Self-Serve Future

NCR sees cell-phones, Internet as part of its self-service vision

Angel Abcede, Senior Editor/Tobacco, CSP

CHICAGO--NCR is touting a new message—one that goes beyond the retail hardware of ATMs and POS devices it is currently known for in this channel. It's a self-service vision that executives call "broader than the physical."

As part of this larger vision, the Dayton, Ohio-based company is seeking to bring the expertise it has accrued on the "back end" of automation to offer electronic options such as cell-phone messaging and Internet-based services.

In Chicago to explain the company's new course, Brian Bailey, vice president of financial industry marketing for NCR, told CSP Daily [image-nocss] News that future applications may include the ability to send money transfers to a cell phone, whereby the recipient could then visit a nearby c-store to pick up the cash.

The opportunity for retailers to become the financial center for its customers--as well as for the sizable "unbanked" demographic--is stronger than ever, Bailey said, especially as smaller banking institutions look to gain market presence by partnering with local c-stores.

"It'll be interesting to see it all play out," Bailey said. "Who's going to be the trusted advocate for these [financial] services? It's a great opportunity for petroleum [and c-store] owners. There's a drastic need for advanced financial transactions."

While known for its automated teller machines (ATMs) and point-of-sale (POS) registers, NCR has also developed experience in hosting applications for financial institutions, inclusive of online banking. Its ATM roots have generated longstanding relationships with banks, 200 of which have online programs with the company. NCR even works with Atlanta-based Delta Airlines with its online consumer services.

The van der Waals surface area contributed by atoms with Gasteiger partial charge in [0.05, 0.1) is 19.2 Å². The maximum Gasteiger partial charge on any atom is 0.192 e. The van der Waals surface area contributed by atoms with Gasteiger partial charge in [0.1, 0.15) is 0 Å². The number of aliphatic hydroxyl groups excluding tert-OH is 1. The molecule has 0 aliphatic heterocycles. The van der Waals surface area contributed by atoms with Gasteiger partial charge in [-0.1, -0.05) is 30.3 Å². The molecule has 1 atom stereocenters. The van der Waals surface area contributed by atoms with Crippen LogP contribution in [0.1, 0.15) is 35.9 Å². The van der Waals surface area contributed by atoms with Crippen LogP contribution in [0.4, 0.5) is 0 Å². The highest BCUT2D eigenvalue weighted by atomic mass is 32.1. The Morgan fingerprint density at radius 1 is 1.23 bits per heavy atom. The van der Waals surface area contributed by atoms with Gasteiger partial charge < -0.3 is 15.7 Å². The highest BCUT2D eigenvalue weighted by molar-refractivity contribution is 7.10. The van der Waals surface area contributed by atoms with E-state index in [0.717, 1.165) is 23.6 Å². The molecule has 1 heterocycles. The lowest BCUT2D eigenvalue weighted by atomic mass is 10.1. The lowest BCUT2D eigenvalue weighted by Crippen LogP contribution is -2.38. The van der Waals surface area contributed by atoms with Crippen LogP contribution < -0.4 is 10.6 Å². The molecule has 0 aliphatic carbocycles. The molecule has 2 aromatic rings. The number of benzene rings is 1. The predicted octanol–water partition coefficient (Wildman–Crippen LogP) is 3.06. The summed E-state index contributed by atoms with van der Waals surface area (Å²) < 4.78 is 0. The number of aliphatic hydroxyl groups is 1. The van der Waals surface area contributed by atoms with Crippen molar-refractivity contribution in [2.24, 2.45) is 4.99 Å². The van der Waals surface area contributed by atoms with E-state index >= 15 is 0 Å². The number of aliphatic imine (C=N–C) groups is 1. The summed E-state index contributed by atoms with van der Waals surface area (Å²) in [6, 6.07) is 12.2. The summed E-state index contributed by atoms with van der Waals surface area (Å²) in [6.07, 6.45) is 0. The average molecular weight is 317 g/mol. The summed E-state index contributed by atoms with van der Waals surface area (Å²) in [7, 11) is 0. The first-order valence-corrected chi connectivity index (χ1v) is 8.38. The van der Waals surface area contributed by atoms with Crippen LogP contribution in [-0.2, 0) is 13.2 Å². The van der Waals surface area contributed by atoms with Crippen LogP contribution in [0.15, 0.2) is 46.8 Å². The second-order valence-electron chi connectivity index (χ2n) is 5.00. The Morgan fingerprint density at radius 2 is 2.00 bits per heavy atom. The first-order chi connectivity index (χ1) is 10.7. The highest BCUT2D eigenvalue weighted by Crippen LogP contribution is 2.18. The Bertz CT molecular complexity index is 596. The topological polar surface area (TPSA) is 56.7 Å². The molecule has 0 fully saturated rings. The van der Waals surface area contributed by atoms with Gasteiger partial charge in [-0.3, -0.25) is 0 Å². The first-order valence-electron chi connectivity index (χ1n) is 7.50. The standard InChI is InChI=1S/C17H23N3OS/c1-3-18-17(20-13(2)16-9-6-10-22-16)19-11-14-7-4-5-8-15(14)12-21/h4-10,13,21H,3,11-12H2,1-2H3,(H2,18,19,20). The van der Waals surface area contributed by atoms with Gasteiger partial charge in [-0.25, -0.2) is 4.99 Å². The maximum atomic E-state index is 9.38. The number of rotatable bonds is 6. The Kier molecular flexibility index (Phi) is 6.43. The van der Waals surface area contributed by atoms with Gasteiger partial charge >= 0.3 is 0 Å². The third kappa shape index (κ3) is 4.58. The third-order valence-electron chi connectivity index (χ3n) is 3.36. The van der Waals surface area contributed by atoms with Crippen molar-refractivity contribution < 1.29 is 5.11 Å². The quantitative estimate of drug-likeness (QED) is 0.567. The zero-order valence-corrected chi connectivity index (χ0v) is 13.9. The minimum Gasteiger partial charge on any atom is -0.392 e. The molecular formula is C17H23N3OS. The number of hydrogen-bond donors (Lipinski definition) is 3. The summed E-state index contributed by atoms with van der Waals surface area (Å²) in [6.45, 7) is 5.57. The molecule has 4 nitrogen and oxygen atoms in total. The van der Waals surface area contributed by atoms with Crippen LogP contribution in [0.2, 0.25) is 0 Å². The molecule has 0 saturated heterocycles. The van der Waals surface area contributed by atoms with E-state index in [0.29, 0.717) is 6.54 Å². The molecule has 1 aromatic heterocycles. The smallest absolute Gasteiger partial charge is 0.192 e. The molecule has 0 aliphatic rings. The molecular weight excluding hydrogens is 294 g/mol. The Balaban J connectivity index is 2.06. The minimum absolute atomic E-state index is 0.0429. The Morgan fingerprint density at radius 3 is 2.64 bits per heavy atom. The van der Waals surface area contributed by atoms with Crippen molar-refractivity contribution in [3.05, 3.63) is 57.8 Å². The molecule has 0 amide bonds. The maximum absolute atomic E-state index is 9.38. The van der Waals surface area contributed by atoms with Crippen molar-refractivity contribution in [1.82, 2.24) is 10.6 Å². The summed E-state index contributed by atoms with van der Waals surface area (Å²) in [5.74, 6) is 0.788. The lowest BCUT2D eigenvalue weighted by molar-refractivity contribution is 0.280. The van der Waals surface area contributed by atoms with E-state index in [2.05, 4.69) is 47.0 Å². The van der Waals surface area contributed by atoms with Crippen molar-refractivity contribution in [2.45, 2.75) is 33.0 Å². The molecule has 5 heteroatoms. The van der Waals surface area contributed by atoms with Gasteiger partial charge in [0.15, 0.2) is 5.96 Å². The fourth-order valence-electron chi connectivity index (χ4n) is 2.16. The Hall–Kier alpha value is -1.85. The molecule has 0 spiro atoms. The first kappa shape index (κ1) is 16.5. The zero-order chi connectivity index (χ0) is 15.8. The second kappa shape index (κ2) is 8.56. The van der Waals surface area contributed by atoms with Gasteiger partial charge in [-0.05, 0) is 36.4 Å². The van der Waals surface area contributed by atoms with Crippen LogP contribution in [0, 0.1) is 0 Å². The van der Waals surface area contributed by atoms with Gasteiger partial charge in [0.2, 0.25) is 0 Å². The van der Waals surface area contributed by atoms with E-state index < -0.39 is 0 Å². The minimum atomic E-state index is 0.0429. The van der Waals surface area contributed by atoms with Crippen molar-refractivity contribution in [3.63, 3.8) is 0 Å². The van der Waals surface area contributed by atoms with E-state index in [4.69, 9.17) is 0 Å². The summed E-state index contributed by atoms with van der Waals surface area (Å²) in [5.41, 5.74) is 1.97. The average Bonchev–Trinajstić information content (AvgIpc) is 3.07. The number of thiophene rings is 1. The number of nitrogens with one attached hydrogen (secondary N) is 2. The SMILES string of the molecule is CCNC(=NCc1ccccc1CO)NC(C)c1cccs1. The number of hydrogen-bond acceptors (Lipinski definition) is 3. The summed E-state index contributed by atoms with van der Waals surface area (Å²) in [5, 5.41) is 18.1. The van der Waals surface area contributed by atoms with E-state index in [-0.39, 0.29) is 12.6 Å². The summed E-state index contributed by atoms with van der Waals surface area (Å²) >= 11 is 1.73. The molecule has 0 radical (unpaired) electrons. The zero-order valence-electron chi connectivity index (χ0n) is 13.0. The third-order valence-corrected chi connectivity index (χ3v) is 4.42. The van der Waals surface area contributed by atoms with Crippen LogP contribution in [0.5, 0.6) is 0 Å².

Though envisioning a more integrated self-service era, NCR has also taken steps to further evolve its hardware lines. Bailey said newer versions of the Vcom financial-services device that NCR built with Dallas-based 7-Eleven Inc. have been developed in a smaller, three-foot-wide dimension.

Near-term, Bailey said the c-store industry is probably going to focus on three key financial services: cash dispensing, bill payment and prepaid-card implementations, inclusive of prepaid credit and debit as well as payroll cards.

For NCR's long-term vision, Bailey said that people will still need ATMs and other self-serve kiosks, despite the growing use of mobile and online applications. "We're seeing ATM use grow for the first time in [several] years," he said, speculating that people may be using cash as a way to budget in today's harsh economy. "There's a need to create more options while not [alienating] customers who prefer existing services."

C-store operators are in a unique and valued position, he said. "Banks would [love to] see their customers come in twice a week, because as things are now with ATMs, they might not see their customers at all," Bailey said. "[C-stores] offer the values of convenience and self-service and have the opportunity to generate loyalty [that banks might not have]."

Angel Abcede, CSP/Winsight By Angel Abcede, Senior Editor/Tobacco, CSP
View More Articles By Angel Abcede